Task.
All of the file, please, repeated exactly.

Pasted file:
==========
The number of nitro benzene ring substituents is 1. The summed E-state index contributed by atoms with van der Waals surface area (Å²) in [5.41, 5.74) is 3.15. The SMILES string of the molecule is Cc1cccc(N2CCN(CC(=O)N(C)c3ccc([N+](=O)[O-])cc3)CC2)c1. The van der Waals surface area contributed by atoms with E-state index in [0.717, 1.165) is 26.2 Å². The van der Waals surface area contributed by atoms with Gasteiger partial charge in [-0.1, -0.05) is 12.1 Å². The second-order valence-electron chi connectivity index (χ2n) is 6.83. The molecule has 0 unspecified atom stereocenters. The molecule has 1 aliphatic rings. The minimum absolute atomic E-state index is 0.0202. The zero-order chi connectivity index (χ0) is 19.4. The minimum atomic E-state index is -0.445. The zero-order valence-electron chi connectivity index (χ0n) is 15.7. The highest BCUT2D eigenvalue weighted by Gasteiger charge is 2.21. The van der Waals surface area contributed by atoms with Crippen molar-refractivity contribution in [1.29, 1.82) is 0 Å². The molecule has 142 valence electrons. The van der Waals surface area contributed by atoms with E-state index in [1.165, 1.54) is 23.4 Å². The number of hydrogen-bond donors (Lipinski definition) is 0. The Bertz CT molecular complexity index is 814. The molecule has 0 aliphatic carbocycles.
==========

The number of nitro benzene ring substituents is 1. The summed E-state index contributed by atoms with van der Waals surface area (Å²) in [5.41, 5.74) is 3.15. The SMILES string of the molecule is Cc1cccc(N2CCN(CC(=O)N(C)c3ccc([N+](=O)[O-])cc3)CC2)c1. The van der Waals surface area contributed by atoms with E-state index in [0.717, 1.165) is 26.2 Å². The van der Waals surface area contributed by atoms with Gasteiger partial charge in [-0.1, -0.05) is 12.1 Å². The second-order valence-electron chi connectivity index (χ2n) is 6.83. The molecule has 0 unspecified atom stereocenters. The molecule has 1 aliphatic rings. The minimum absolute atomic E-state index is 0.0202. The zero-order chi connectivity index (χ0) is 19.4. The minimum atomic E-state index is -0.445. The zero-order valence-electron chi connectivity index (χ0n) is 15.7. The highest BCUT2D eigenvalue weighted by Gasteiger charge is 2.21. The van der Waals surface area contributed by atoms with Crippen molar-refractivity contribution in [1.29, 1.82) is 0 Å². The molecule has 142 valence electrons. The van der Waals surface area contributed by atoms with E-state index in [1.165, 1.54) is 23.4 Å². The number of hydrogen-bond donors (Lipinski definition) is 0. The Bertz CT molecular complexity index is 814. The molecule has 0 aliphatic carbocycles.